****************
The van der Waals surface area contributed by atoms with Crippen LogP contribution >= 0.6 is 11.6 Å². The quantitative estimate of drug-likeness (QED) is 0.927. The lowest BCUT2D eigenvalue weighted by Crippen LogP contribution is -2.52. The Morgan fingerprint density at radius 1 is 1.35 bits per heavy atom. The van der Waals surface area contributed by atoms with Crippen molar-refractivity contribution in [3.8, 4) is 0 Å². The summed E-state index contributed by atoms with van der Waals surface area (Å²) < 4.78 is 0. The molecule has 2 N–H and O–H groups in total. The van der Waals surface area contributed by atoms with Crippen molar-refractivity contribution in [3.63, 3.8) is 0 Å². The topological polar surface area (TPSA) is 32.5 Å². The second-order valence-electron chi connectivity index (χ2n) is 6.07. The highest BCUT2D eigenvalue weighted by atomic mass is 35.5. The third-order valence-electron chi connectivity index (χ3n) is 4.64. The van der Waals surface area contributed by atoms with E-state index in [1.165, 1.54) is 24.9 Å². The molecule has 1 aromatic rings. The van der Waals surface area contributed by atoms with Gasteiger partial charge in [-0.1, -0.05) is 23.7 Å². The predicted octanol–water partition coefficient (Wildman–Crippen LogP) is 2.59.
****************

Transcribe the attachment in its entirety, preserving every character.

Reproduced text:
The van der Waals surface area contributed by atoms with Crippen LogP contribution >= 0.6 is 11.6 Å². The quantitative estimate of drug-likeness (QED) is 0.927. The lowest BCUT2D eigenvalue weighted by Crippen LogP contribution is -2.52. The Morgan fingerprint density at radius 1 is 1.35 bits per heavy atom. The van der Waals surface area contributed by atoms with Crippen molar-refractivity contribution in [3.8, 4) is 0 Å². The summed E-state index contributed by atoms with van der Waals surface area (Å²) < 4.78 is 0. The molecule has 2 N–H and O–H groups in total. The van der Waals surface area contributed by atoms with Crippen molar-refractivity contribution in [3.63, 3.8) is 0 Å². The topological polar surface area (TPSA) is 32.5 Å². The second-order valence-electron chi connectivity index (χ2n) is 6.07. The highest BCUT2D eigenvalue weighted by atomic mass is 35.5. The third-order valence-electron chi connectivity index (χ3n) is 4.64. The van der Waals surface area contributed by atoms with E-state index in [1.165, 1.54) is 24.9 Å². The molecule has 1 aromatic rings. The van der Waals surface area contributed by atoms with Gasteiger partial charge in [-0.1, -0.05) is 23.7 Å². The predicted octanol–water partition coefficient (Wildman–Crippen LogP) is 2.59.